No pets at home? Take care of other people’s pets. Apps like Rover opened up the sharing economy to pet sitting and dog walking. Dog hotels were a $6 billion industry in 2016. If you’re looking to make money from home, offer pet owners a place to drop off their animals while they head out of town.
12. Sell unwanted items
As consumers become more environmentally conscious, they’re also looking for ways to adjust their shopping habits to support sustainability. The resale clothing industry is a $4 billion industry in the U.S. alone
COAL N TERRY is one successful home-based business that sells vintage finds. And while the business didn’t exactly start from a home—it was a college dorm room—it has since grown into a brand with a loyal following and celebrity fans.
You can start small with your own home-based business—sites like Poshmark and Mercari are great places to sell your unwanted clothing. You can even use Craigslist or Facebook Marketplace.
Unwanted items aren’t limited to previously used clothing. Food waste is an unwanted item that also presents a viable home-based business opportunity.
13. Play video games
While many may think video games are a waste of time, it’s a hobby that can actually turn a profit. And there’s nothing more home-based than sitting on your couch in front of your TV.
Esports and video game streaming platforms like Twitch have opened the door for gamers to gain notoriety—and eventually money—from their talents. The esports industry alone is worth more than $1.5 billion, and a Twitch streamer can get up to 100,000 viewers at a time.
So how do you monetize this? Sponsorships is one of the best ways to start a home-based competitive gaming business. Companies will pay you to play their games and stream it to your audience.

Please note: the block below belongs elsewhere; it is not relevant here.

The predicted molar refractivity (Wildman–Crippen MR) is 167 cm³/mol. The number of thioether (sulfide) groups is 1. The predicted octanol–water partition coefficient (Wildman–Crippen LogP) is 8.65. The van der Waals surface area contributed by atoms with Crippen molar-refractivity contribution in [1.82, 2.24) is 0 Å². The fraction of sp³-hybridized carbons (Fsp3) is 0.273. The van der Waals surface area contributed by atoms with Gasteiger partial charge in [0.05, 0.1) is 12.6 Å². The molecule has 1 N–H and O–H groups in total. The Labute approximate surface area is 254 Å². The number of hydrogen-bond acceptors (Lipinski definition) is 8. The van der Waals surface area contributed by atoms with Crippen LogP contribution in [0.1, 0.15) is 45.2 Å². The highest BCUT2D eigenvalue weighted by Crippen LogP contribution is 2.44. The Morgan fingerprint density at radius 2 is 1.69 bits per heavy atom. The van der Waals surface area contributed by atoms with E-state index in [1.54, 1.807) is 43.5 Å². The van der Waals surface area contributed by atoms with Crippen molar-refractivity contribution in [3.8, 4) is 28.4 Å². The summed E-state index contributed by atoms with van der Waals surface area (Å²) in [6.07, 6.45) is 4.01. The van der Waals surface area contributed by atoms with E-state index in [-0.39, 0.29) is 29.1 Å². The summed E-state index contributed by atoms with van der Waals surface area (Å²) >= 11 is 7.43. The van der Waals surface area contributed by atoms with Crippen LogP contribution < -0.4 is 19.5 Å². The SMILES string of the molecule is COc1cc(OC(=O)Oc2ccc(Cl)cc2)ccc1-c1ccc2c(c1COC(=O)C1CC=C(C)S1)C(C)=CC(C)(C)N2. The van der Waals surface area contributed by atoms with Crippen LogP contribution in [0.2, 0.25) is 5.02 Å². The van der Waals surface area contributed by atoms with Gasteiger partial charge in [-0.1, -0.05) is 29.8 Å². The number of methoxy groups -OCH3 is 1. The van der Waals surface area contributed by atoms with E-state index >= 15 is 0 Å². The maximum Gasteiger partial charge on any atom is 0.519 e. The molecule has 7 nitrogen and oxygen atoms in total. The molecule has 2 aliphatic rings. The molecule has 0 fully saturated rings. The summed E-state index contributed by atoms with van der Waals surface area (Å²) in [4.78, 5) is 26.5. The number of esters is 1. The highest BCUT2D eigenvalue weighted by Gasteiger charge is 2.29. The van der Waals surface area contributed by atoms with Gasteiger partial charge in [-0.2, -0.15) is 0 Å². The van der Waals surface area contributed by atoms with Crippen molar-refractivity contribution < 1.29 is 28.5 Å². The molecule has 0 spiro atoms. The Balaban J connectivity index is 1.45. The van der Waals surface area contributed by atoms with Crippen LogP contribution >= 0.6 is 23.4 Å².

Video gaming is even known to be a great résumé-booster. Note, though, that all of the above requires some level of gaming skill.
Here’s a unique spin: Twitch isn’t limited to just gaming anymore, and Maxx Burman and Banks Boutté used the platform to launch an online festival where they featured 12 top video game art directors. They repurposed this content for other digital channels like Instagram and YouTube. After building a loyal audience, the two launched KitBash3d, where they sell 3D assets for video games and movies.
Find a home business idea that works best for you
The best home business really depends on your goals. Do you want a strong work-life balance as a stay-at-home mom, or do you want to hustle to achieve success quickly? How much capital do you have to start up? What skills are already in your arsenal that you can tap into?
A home-based business in today’s world is simply a remote-friendly business where technology can close the gap between you, your suppliers, your employees, and your customers. Altogether, this is a home business opportunity to start small, grow nimbly, and invest conservatively—especially when you can cut out the costs of renting an office.
As you would when starting any type of business, think carefully about your goals, what motivates you, and what you enjoy working on in order to create a home business that works for you.
Ready to create your first business? Start your free 14-day trial of Shopify—no credit card required.
Illustration by Till Lauer